33. Liguori G, Chimento GF, Borow L, Figgie M. Possible bupivacaine toxicity after intraarticular injection for postarthroscopic analgesia of the knee: implications of the surgical procedure. Anesth Analg. 2002; 94:1010-1013.

34. Kahn RL, Quinn TJ. Blood pressure, not heart rate, as a marker of intravascular injection of epinephrine in an epidural test dose. Reg Anesth. 1991;16:292-295.

35. Tanaka M, Nishikawa T. A comparative study of hemodynamic and T-wave criteria for detecting intravascular injection of the test dose (epinephrine) in sevoflurane-anesthetized adults. Anesth Analg. 1999;89:32-36.

36. Schoenwald PK, Whalley DG, Schluchter MD, Gottlieb A, Ryckman JV, Bedocs NM. The hemodynamic responses to an intravenous test dose in vascular surgical patients. Anesth Analg. 1995;80:864-868.

37. Weinberg G. Current concepts in resuscitation of patients with local anesthetic cardiac toxicity. Reg Anesth Pain Med. 2002;27(6):568-575.

38. Feldman HS, Arthur GR, Pitkanen M, Hurley R, Doucette AM, Covino BG. Treatment of acute systemic toxicity after the rapid intravenous injection of ropivacaine and bupivacaine in the conscious dog. Anesth Analg. 1991;73:373-384.

39. Association of Anaesthetists of Great Britain and Ireland. Guidelines for the Management of Severe Local Anaesthetic Toxicity. London, UK: AAGBI, 2007.

40. Crews JC, Rothman TE. Seizure after levobupivacaine for interscalene brachial plexus block. Anesth Analg. 2003; 96:1188-1190.

41. Weinberg G, VadeBoncouer T, Ramaraju G, Garcia- Amaro M, Cwik M. Pretreatment or resuscitation with a lipid infusion shifts the dose-response to bupivacaine-induced asystole in rats. Anaesthesiology.1998;88:1071-1075.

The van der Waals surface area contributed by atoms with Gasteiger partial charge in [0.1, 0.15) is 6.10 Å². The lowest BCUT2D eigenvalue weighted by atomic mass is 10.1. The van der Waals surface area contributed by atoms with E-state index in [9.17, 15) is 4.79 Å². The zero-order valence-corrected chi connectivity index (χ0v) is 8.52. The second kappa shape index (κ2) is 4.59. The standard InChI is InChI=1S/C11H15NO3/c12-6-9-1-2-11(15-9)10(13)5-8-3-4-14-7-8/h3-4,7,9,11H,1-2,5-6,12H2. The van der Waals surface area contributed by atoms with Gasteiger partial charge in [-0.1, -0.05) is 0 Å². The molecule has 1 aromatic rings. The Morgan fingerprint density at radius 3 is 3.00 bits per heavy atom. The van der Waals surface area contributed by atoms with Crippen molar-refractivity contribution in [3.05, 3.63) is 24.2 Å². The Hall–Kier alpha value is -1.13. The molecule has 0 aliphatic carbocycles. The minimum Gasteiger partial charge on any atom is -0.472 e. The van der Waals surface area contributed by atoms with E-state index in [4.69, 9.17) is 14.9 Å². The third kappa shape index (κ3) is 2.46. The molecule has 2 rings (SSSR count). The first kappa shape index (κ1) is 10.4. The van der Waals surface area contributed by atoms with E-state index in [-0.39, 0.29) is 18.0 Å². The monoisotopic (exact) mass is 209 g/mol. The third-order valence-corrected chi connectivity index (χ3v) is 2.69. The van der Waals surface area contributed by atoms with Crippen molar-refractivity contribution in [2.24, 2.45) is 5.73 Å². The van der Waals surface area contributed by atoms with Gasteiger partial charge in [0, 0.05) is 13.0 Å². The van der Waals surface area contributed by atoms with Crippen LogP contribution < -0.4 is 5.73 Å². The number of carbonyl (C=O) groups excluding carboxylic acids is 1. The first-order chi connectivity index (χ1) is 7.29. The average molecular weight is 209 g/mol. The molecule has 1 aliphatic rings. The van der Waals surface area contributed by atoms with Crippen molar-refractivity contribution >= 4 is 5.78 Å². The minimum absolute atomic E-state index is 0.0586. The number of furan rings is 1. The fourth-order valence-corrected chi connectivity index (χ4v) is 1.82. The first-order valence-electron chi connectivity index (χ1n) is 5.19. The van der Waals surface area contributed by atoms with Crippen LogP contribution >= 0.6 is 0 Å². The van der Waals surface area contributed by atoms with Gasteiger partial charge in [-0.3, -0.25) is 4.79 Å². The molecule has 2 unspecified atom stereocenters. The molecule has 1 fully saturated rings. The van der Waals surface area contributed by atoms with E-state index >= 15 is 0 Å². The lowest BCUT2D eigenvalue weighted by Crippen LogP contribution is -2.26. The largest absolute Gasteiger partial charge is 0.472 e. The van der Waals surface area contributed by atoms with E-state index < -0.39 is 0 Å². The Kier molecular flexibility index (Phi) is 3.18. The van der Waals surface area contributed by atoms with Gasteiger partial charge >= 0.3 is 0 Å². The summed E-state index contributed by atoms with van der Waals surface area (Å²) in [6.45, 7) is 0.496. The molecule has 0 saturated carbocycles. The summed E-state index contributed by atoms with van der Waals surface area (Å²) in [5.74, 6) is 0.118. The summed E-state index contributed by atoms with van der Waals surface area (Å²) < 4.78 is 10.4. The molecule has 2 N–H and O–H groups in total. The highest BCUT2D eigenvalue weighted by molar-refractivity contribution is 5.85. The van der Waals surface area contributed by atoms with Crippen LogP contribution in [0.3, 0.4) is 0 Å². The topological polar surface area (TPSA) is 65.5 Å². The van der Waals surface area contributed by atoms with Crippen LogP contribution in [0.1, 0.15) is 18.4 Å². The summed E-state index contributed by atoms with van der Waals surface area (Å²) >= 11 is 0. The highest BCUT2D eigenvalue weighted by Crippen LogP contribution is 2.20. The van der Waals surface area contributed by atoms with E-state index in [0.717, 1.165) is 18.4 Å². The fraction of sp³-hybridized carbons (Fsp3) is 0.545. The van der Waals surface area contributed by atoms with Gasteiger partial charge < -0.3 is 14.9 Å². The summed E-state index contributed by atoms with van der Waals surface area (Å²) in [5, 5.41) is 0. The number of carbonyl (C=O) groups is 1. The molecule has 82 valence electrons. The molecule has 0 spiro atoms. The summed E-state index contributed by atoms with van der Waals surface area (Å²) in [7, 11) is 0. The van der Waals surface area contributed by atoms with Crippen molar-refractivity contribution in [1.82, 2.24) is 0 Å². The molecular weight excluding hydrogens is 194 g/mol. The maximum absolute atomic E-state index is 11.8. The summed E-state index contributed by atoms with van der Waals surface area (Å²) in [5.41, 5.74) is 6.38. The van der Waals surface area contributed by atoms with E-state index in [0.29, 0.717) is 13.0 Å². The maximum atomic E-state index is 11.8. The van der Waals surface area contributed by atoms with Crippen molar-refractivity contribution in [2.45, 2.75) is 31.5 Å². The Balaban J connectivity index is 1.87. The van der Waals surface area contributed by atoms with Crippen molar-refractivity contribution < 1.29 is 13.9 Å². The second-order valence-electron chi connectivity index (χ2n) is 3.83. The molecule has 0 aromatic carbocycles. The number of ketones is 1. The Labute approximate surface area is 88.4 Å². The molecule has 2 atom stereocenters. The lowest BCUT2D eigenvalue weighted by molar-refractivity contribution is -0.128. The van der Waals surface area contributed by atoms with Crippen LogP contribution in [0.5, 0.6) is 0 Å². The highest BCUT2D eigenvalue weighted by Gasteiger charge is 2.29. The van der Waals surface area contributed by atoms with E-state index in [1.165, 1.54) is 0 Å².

42. Weinberg G, Ripper R, Feinstein D, Hoffman W. Lipid emulsion infusion rescues dogs from bupivacaine induced cardiac toxicity. Reg Anesth Pain Med. 2003; 8:198-202.

43. Weinberg G, Di Gregorio G, Ripper R, et al. Resuscitation with lipid versus epinephrine in a rat model of bupivacaine overdose. Anesthesiology. 2008;108:907-913.

44. Rosenblatt M, Abel M, Fischer G, Itzkovich C, Eisenkraft J. Successful use of a 20% lipid emulsion to resuscitate a patient after a presumed bupivacaine related cardiac arrest. Anaesthesiology. 2006;105:217-218.

45. Litz R, Popp M, Stehr S, Koch T. Successful resuscitation of a patient with ropivacaine-induced asystole after axillary plexus block using lipid infusion. Anaesthesia. 2006;61:800-801.

46. McCutchen T, Gerancher J. Early Intralipid may have prevented bupivacaine associated cardiac arrest. Reg Anaesth Pain Med. 2008;33:178-180.

47. Foxall G, McCahon R, Lamb J, Hardman J, Bedforth N. Levobupivacaine-induced seizures and cardiovascular collapse treated with Intralipid. Anaesthesia. 2007;62:516–518.

48. Whiteside J. Reversal of local anaesthetic induced CNS toxicity with lipid emulsion. Anaesthesia. 2008;63:203–204.

49. Spence A. Lipid reversal of central nervous system symptoms of bupivacaine toxicity. Anaesthesiology. 2007;107:516–517.

50. Litz R, Roessel T, Heller A, Stehr S. Reversal of central nervous system and cardiac toxicity following local anaesthetic intoxication by lipid emulsion injection. Anesth Analg. 2008;106:1575–1577.

51. Zimmer C, Piepenbrink K, Riest G, Peters J. Cardiotoxic and neurotoxic effects after accidental intravascular bupivacaine administration. Therapy with lidocaine propofol and lipid emulsion. Anaesthesist.2007;56(5):449-453.

52. Ludot H, Tharin JY, Belouadah M, Mazoit JX, Malinovsky JM. Successful resuscitation after ropivacaine and lidocaine-induced ventricular arrhythmia following posterior lumbar plexus block in a child. Anesth Analg. 2008;106(5):1572-1574.

53. Warren JA, Thoma RB, Georgescu A, Shah SJ. Intravenous lipid infusion in the successful resuscitation of local anesthetic-induced cardiovascular collapse after supraclavicular brachial plexus block. Anesth Analg. 2008;106(5):1578-1580.

54. Picard J, Meek T. Lipid emulsion to treat overdose of local anaesthetic: the gift of the glob. Anaesthesia. 2006;61:107–109.

55. Tsai MH, Tseng CK, Wong KC. Successful resuscitation of a bupivacaine-induced cardiac arrest using cardiopulmonary bypass and mitral valve replacement. J Cardiothorac Anesth. 1987;1:454-456.

56. Long WB, Rosenblum S, Grady IP. Successful resuscitation of bupivacaine-induced cardiac arrest using cardiopulmonary bypass. Anesth Analg. 1989;69:403-406.